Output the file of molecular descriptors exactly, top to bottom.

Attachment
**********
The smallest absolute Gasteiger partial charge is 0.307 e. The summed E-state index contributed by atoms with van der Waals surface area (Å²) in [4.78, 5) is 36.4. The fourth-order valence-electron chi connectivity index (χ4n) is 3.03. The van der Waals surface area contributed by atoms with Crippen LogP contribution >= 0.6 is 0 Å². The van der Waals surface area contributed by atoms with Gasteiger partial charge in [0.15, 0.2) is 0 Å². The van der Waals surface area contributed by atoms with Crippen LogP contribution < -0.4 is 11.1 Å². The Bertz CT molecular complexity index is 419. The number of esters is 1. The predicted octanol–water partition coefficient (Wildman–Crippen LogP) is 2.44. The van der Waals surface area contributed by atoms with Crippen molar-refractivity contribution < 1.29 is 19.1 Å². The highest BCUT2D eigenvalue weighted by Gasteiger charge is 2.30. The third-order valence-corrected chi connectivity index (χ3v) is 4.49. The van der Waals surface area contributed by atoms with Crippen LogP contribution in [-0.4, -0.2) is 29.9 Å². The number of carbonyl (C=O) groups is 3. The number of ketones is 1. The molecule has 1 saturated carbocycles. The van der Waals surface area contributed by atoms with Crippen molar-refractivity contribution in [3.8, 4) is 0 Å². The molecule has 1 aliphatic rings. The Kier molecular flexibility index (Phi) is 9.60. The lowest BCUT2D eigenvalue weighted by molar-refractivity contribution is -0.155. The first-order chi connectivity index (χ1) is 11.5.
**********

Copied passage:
The smallest absolute Gasteiger partial charge is 0.307 e. The summed E-state index contributed by atoms with van der Waals surface area (Å²) in [4.78, 5) is 36.4. The fourth-order valence-electron chi connectivity index (χ4n) is 3.03. The van der Waals surface area contributed by atoms with Crippen LogP contribution >= 0.6 is 0 Å². The van der Waals surface area contributed by atoms with Gasteiger partial charge in [0.15, 0.2) is 0 Å². The van der Waals surface area contributed by atoms with Crippen LogP contribution < -0.4 is 11.1 Å². The Bertz CT molecular complexity index is 419. The number of esters is 1. The predicted octanol–water partition coefficient (Wildman–Crippen LogP) is 2.44. The van der Waals surface area contributed by atoms with Crippen molar-refractivity contribution < 1.29 is 19.1 Å². The highest BCUT2D eigenvalue weighted by Gasteiger charge is 2.30. The third-order valence-corrected chi connectivity index (χ3v) is 4.49. The van der Waals surface area contributed by atoms with Crippen LogP contribution in [-0.4, -0.2) is 29.9 Å². The number of carbonyl (C=O) groups is 3. The number of ketones is 1. The molecule has 1 saturated carbocycles. The van der Waals surface area contributed by atoms with Crippen molar-refractivity contribution in [3.8, 4) is 0 Å². The molecule has 1 aliphatic rings. The Kier molecular flexibility index (Phi) is 9.60. The lowest BCUT2D eigenvalue weighted by molar-refractivity contribution is -0.155. The first-order chi connectivity index (χ1) is 11.5.